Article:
When it came time for the Rumble match itself, Helms was nervous. Not about the spot, but about the reaction his still-relatively-new character would get from the crowd.
Helms noted “All I remember was being at the curtain and being like (prayer hands) 'Please pop when they play my music.'"
But how did Vince McMahon like the spot? Where did it rank from "not good" to "good shit, pal?" Apparently, pretty high.
“I came to the back, got the big thumbs up, but even better, the next day, they were watching in catering … and that spot unfolded again, and (Vince) was like 'HAHAHAHA, now that’s good shit!'" Helms fondly remembered. "But I’ll tell you what I said when I came through the curtain, (after the spot in the Rumble) I looked at him and I said 'I almost had those motherf*ckers.'”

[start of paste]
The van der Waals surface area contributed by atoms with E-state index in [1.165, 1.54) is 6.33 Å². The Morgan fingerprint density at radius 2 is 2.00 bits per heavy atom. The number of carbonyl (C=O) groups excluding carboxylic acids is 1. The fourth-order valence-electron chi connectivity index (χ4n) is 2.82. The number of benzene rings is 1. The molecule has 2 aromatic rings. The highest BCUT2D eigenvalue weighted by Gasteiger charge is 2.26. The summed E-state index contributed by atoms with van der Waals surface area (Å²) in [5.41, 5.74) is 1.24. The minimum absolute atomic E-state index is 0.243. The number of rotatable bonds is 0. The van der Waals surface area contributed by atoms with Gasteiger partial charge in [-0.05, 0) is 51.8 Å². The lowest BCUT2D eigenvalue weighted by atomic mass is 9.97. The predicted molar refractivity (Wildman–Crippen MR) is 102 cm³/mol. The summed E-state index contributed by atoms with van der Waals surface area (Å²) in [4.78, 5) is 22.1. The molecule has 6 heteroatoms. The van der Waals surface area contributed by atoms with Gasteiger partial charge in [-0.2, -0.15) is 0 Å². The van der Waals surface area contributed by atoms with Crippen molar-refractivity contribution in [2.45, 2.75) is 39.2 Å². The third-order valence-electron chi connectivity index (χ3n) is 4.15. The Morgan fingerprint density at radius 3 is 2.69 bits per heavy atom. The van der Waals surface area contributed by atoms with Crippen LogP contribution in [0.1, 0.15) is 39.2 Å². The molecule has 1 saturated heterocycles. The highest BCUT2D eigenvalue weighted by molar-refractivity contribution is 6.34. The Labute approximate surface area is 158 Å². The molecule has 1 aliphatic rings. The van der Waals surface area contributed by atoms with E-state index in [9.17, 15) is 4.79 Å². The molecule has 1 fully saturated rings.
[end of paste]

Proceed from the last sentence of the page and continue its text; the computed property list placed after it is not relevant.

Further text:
Sometimes those classic Royal Rumble surprises and comedic moments cross over. Ricardo Rodriguez saw those two meet during his lone appearance in the 2012 Rumble. He'd been seconding Alberto Del Rio, who was unavailable for the match. The pitch actually came from Rodriguez himself and caught the ears of that influential name, Pat Patterson.